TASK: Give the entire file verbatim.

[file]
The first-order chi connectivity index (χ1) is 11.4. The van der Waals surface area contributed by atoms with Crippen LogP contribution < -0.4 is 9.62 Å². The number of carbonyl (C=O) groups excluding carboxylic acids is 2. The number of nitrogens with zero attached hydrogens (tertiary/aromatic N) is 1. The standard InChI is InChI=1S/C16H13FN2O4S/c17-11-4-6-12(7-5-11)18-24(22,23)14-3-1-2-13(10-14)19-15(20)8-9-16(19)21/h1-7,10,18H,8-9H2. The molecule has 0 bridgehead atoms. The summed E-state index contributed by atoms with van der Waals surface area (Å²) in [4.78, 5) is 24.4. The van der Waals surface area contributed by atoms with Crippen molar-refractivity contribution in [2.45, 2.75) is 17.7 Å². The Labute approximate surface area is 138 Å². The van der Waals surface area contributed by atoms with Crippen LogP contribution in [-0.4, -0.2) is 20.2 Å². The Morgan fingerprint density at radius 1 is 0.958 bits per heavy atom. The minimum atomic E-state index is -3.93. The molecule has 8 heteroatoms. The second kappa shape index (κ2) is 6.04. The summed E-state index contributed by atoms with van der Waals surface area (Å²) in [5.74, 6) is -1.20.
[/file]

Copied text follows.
The first-order chi connectivity index (χ1) is 11.4. The van der Waals surface area contributed by atoms with Crippen LogP contribution < -0.4 is 9.62 Å². The number of carbonyl (C=O) groups excluding carboxylic acids is 2. The number of nitrogens with zero attached hydrogens (tertiary/aromatic N) is 1. The standard InChI is InChI=1S/C16H13FN2O4S/c17-11-4-6-12(7-5-11)18-24(22,23)14-3-1-2-13(10-14)19-15(20)8-9-16(19)21/h1-7,10,18H,8-9H2. The molecule has 0 bridgehead atoms. The summed E-state index contributed by atoms with van der Waals surface area (Å²) in [4.78, 5) is 24.4. The van der Waals surface area contributed by atoms with Crippen molar-refractivity contribution in [2.45, 2.75) is 17.7 Å². The Labute approximate surface area is 138 Å². The van der Waals surface area contributed by atoms with Crippen LogP contribution in [-0.4, -0.2) is 20.2 Å². The Morgan fingerprint density at radius 1 is 0.958 bits per heavy atom. The minimum atomic E-state index is -3.93. The molecule has 8 heteroatoms. The second kappa shape index (κ2) is 6.04. The summed E-state index contributed by atoms with van der Waals surface area (Å²) in [5.74, 6) is -1.20.